Global cyber attack could cost up to $120bn, warns Lloyd's

Paterniano Del Favero
Luglio 17, 2017

A cyber-attack world massive could cause up to $ 53 billion in economic losses, is about as much as a disaster like hurricane Sandy in 2012, according to a study published Monday by the Lloyd's market, the insurance market specialist, and the firm of the Cyence business. The study, conducted together with Cyence, also found that while demand for cyber insurance is increasing, most of these losses (17%) are not now insured, leaving an insurance gap of tens of billions of dollars.

As digital technology innovations, such as the sharing economy, blockchain or the Internet of Things, are multiplying at an unprecedented pace and connecting more deeply with the physical world, cyber risks are likely to rise, according to the World Economic Forum.

Just like some of the worst natural catastrophes, cyber events can cause a severe impact on businesses and economies, triggering multiple claims and dramatically increasing insurers' claims costs, said Beale. "Global risks can only be effectively dealt with if there is a common understanding of their importance and interconnected nature, and a readiness to engage in multi-stakeholder dialogue and action".

"Average economic losses caused by such a disruption could range from $4.6 billion to $53 billion for large to extreme events". For instance, the business impact on a leading cloud platform lasts for 24 hours and causes cascaded impacts on other businesses dependent upon its services.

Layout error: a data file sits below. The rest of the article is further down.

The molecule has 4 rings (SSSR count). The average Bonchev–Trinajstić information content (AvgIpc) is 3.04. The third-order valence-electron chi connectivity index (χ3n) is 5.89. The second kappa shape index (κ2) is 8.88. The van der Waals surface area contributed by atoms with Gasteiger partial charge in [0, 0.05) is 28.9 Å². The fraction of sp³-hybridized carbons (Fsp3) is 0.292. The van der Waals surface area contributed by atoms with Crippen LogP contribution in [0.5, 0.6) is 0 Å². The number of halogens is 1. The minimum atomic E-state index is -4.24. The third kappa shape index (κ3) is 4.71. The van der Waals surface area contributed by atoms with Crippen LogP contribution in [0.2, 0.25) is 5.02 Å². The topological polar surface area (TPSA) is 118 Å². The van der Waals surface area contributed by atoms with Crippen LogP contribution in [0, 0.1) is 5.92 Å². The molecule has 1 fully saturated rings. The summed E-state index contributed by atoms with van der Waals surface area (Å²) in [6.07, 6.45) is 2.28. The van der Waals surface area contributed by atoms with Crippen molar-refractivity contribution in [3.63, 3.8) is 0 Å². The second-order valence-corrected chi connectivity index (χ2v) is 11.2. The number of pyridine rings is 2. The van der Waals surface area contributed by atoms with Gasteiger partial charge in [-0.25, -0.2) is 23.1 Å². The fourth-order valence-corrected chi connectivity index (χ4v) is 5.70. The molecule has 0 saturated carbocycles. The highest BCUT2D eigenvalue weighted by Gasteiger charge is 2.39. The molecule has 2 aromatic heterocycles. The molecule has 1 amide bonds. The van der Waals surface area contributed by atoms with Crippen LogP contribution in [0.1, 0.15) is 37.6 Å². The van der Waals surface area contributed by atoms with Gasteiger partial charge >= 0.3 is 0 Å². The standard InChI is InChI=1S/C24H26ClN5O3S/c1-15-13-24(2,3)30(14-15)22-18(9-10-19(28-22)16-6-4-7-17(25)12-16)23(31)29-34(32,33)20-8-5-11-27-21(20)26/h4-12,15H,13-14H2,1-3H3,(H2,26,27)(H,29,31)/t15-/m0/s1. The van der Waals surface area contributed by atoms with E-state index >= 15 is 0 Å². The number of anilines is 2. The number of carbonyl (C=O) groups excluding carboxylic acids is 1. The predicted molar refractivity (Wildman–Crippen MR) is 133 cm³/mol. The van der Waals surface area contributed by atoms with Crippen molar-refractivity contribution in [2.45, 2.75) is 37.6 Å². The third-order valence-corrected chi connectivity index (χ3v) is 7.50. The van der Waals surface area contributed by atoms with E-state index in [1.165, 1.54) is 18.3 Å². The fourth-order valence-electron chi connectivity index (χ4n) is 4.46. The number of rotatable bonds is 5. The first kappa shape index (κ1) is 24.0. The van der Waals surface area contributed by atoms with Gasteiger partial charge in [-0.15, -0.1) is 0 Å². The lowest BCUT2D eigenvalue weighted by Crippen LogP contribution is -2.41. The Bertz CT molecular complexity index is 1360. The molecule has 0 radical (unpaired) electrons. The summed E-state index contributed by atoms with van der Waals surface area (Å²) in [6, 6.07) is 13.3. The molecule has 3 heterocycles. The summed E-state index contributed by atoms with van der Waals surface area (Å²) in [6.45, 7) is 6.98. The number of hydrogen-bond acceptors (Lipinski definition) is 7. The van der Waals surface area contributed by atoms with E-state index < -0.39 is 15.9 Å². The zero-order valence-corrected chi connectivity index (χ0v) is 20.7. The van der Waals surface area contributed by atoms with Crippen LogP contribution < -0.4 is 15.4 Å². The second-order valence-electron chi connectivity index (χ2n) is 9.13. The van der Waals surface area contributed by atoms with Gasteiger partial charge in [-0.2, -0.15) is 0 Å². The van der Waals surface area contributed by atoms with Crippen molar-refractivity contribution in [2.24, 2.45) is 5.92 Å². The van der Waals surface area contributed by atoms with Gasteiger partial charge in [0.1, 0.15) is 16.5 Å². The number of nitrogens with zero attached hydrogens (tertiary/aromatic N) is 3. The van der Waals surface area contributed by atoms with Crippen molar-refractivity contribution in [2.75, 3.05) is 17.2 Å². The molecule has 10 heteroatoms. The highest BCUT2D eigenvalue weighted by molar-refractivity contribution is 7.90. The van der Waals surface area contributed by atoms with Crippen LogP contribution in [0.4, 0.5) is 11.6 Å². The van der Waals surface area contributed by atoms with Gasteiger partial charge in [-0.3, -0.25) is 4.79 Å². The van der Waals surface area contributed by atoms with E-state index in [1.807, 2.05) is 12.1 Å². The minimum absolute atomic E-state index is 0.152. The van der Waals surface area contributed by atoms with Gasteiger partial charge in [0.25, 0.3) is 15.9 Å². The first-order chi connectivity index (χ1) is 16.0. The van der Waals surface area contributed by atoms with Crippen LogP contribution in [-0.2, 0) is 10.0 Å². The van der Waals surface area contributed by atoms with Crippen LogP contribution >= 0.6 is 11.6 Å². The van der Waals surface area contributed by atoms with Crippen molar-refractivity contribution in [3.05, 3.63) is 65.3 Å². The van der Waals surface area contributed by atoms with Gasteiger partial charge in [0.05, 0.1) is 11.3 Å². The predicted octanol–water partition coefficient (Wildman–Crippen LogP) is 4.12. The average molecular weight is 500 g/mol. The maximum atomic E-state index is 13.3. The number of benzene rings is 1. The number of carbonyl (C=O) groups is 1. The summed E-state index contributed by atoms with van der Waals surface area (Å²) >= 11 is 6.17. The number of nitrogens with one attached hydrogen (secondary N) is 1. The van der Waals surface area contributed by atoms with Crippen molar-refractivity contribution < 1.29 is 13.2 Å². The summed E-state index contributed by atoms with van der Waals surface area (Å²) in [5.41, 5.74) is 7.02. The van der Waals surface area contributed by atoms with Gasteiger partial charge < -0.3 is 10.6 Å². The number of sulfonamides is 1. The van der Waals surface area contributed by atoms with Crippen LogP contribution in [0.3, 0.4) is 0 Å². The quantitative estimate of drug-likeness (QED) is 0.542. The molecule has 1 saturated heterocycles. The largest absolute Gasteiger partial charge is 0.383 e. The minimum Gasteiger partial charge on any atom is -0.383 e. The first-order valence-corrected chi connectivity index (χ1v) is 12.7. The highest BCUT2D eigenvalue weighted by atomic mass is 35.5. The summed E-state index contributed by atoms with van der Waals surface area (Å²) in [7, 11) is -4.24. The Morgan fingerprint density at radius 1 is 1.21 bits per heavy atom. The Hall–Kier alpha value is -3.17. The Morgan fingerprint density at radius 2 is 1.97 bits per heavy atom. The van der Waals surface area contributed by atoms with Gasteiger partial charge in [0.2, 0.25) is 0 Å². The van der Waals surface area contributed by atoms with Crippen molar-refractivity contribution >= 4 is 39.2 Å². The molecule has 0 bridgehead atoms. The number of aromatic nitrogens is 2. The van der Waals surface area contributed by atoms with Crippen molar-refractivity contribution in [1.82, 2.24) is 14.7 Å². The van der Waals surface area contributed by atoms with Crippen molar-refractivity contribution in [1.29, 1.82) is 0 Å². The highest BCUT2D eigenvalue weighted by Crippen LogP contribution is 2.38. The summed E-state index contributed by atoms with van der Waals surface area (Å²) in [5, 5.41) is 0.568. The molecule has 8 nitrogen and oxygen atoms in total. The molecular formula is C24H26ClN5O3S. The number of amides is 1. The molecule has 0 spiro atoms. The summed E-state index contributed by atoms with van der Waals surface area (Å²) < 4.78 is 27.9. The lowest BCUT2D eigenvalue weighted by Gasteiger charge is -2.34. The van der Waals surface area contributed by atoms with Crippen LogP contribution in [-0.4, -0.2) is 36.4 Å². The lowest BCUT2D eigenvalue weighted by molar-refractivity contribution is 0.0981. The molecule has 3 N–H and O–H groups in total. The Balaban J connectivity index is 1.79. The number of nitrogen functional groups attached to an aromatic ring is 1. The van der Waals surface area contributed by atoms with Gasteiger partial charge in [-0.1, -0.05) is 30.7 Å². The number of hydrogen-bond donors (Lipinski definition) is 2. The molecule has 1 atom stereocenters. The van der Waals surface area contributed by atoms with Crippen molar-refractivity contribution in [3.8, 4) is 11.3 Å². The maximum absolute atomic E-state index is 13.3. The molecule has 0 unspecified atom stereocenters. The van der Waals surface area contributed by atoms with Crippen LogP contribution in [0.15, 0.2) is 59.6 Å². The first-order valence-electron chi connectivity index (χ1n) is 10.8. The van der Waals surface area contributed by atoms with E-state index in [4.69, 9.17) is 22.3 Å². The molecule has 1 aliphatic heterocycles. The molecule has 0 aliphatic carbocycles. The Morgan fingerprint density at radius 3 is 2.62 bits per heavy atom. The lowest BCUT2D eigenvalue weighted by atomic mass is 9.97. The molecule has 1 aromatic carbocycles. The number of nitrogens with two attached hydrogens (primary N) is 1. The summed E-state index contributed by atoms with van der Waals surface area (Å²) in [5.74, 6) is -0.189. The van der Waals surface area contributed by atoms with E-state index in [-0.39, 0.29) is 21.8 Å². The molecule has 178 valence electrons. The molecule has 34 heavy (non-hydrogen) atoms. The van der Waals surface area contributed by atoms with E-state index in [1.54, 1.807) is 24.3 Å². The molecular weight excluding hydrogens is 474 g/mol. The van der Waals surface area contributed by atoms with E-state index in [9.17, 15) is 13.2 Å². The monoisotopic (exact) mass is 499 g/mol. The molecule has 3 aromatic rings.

Inga Beale, chief executive officer of Lloyd's, said: "This report gives a real sense..."

Under the mass software vulnerability attack scenario, economic losses range from $9.7 billion for a large event to $28.7 billion for an extreme event, with re/insurance industry losses ranging from $762 million for a large loss, to $2.1 billion for an extreme event.

Average losses for a test that involved the hacking of operating systems were between £7.4 billion and £21 billion, according to the underwriter's report.

Analysis in the report shows that for this scenario the protection gap could be as high as $45 billion, meaning that roughly $20.6 billion, or less than 17% of the economic loss would be covered by re/insurance protection. The underinsurance gap could be as high as $26 billion for the mass vulnerability scenario-meaning that just seven per cent of economic losses are covered. "Insurers could benefit from thinking about cyber cover in these terms and make explicit allowance for aggregating cyber-related catastrophes".

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